Westport’s newest COVID test center is now open.
Progressive Diagnostics offers same-day PCR results at no cost at the Greens Farms train station. Hours are 8 a.m. to 4 p.m., Monday to Friday.
Appointments are required. To register online, click here.
Martin Luther King Day was Monday. CNBC’s Shepard Smith celebrated with a fascinating story about Martin Luther King’s summers in Connecticut.
As a 15-year-old freshman at Morehouse College, he spent the summer of 1944 working as a farmhand at the Cullman Brothers shade tobacco farm in Simsbury. It was part of a program to raise funds for tuition. He returned in 1947.
The summers were eye-opening. Foro the first time, King saw a world beyond the segregated South. He and his fellow students dined in restaurants with white patrons, and tasted freedoms they’d never experienced.
Smith’s report details those years — and the efforts by Simsbury High School students to delve deeply into King’s summers in their town. They helped lead a successful drive to preserve those 280 acres as a historic site.
What makes that event — and the CNBC story — even more compelling is the Westport connection. Cullman Brothers was a holding company owned by the uncles of current Westport residents Bob Jacobs and Joel Treisman. It was started by Bob’s grandfather, and Joel’s great-grandfather.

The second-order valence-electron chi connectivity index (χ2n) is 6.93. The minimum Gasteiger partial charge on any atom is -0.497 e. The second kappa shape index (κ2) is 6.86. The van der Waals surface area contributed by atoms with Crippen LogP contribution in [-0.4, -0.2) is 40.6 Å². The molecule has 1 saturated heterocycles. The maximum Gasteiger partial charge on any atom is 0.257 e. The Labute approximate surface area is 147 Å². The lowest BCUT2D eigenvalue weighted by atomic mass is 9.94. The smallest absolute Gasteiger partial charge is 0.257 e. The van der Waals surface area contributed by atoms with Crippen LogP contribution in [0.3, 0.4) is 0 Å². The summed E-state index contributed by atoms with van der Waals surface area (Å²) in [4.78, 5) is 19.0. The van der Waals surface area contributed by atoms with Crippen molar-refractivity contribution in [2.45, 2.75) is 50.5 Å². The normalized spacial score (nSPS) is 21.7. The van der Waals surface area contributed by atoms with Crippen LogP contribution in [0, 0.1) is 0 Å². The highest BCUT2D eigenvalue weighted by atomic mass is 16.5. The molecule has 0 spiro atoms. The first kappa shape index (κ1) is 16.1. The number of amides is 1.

Click below for Shepard Smith’s must-see report:
The last of 3 “Stars on Stage from Westport Country Playhouse” shows airs this Friday (January 21). It’s 9 p.m. on New York’s Channel 13; check local listings for other PBS stations. The New York Times put it on their “What to Watch This Week” list.
Dixon — whose credits include Harpo in “Color Me Purple,” Eubie Blake in “Shuffle Along,” Barry Gordon in “Motown: The Musical,” and of course Aaron Burr in “Hamilton” — taped 2 shows at the Playhouse in September, with a live audience.
The first 2 “Stars on Stage” shows — produced by Westporter Andrew Wilk — starred Gavin Creel and hoshana Bean
There are few visitors to Burying Hill Beach this winter. Well, few human visitors, anyway. These guys are perfect for a mid-January “Westport … Naturally” feature.
And finally … Edgar Allan Poe was born on this day in 1809. He died just 40 years later, under circumstances that remain mysterious. Many of his works endure more than 2 centuries later. Phil Ochs — who also died young — adapted this beautiful poem, and made it his own.